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Author Topic: 'John Deere' diesel tender too heavy - why?  (Read 2208 times)

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« on: December 28, 2013, 08:54:25 PM »

I recently purchased a Bachmann 'John Deere' collectible HO set. Beautiful work, but the diesel tender weighs a ton and the loco cannot pull it. I unscrewed the body from the frame and found the chassis is solid metal with a plastic mount which looks like it should hold something. What's it for and why so heavy?  Sven44

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« Reply #1 on: December 29, 2013, 03:14:37 AM »

1)  Not sure what loco you are discussing.  What's it called on the packaging?

2)  Diesels do not have tenders.

3)  In this hobby, "connectors edition" means nothing, it's just a sales gimmick.



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« Reply #2 on: December 29, 2013, 04:41:04 AM »


I'm guessing that your diesel tender is actually a non-powered, dummy engine. It shouldn't keep the powered engine from performing unless something is binding or you have steep grades.

Other than some of the new and very expensive brass models from China, Korea or luxury brands from Europe, there aren't any modern collectible trains. The special sets are sold as advertising gimmicks. All they are is standard stock with custom paint schemes. While these aren't manufactured in great numbers, making them a little uncommon, there isn't any significant collector demand because they are, in the final analysis, just plastic trains and not the highest quality plastic trains at that.
                                                                                                                                                     -- D
« Reply #3 on: December 30, 2013, 06:50:33 AM »

I did a search and I think I found it. What I think you have is a "set" of 2 engines known in real life (prototypical) as an A-unit and a B-unit. Together they are known as an A-B locomotive. The B unit has no cab and is controlled in the A-unit. An A unit can run alone, or in combos A-A, A-B, A-B-B, A-B-B-A, etc. It is likely an F7 or F9 made by EMD (or Alco FA?).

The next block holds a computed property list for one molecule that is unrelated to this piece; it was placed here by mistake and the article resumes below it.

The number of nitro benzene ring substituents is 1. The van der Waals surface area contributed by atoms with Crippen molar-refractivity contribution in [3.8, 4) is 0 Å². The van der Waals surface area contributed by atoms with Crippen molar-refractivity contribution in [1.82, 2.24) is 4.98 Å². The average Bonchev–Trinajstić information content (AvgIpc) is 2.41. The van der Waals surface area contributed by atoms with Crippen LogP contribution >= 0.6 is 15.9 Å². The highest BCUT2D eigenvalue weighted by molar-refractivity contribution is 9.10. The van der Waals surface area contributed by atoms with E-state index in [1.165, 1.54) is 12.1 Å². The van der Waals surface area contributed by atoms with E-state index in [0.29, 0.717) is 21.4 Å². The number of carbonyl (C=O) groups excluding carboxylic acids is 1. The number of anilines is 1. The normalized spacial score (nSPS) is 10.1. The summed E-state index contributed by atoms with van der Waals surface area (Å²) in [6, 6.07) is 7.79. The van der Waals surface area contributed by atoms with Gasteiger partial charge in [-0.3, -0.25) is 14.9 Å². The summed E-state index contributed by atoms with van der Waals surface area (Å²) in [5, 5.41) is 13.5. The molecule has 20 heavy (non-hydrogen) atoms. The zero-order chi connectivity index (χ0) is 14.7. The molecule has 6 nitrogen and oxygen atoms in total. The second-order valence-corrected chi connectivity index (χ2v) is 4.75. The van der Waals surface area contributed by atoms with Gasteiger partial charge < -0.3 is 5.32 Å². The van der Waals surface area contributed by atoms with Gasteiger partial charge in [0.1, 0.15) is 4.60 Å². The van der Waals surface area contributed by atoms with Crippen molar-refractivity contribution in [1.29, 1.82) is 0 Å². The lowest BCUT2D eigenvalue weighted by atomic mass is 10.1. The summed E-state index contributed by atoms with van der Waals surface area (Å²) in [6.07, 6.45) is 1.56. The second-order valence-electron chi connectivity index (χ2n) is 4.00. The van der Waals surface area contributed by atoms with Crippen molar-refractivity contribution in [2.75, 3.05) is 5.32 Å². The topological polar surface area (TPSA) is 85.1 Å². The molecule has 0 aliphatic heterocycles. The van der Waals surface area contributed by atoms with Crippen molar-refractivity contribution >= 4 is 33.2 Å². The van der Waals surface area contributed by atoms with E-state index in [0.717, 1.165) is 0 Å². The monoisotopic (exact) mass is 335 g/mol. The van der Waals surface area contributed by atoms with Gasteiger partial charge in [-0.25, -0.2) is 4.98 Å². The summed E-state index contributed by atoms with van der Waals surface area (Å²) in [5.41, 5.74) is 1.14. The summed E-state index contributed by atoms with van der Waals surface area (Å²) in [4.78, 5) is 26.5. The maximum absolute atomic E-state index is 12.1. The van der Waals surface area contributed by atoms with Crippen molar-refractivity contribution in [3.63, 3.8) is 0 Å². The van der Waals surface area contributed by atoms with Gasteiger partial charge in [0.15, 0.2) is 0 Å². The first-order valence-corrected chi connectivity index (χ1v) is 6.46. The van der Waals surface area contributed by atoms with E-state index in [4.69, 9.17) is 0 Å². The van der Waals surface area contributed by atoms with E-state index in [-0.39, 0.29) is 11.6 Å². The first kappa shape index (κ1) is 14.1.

Your non powered B-unit, known as a dummy in modeling, may be able to be powered with added parts, maybe a new chassis,... Or....You may wish to lighten it with some carefully drilled holes. But first check that it, and all the rolling stock are rolling well. I think it was a Hawthorn Village, Dept 56, or similar. It will likely be entry level which is OK, some run great. But be aware buying "non set", i.e. single separate purchases will often get you much better quality (But not John Deer paint Cheesy). Should you have problems, it has a warranty, but don't judge it to harshly as it is an entry level set. Upgrading stock to better trucks, metal wheels for cars, and couplers is also possible and will help performance.

Wipe your loco wheels clean with some isopropyl alcohol  (avoid body paints). Do the same to the track. Check A-unit for a rubber traction tire, or grove where it used to be as some locos have them some don't. Get a lube kit to keep it healthy. Lube tutorials are all over You tube. Oil about every 10hrs(watch a tutorial). 

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« Reply #4 on: December 30, 2013, 12:02:16 PM »


Thanx very much for the info. I appreciate your time and you've given me some ideas to work on. Sven44
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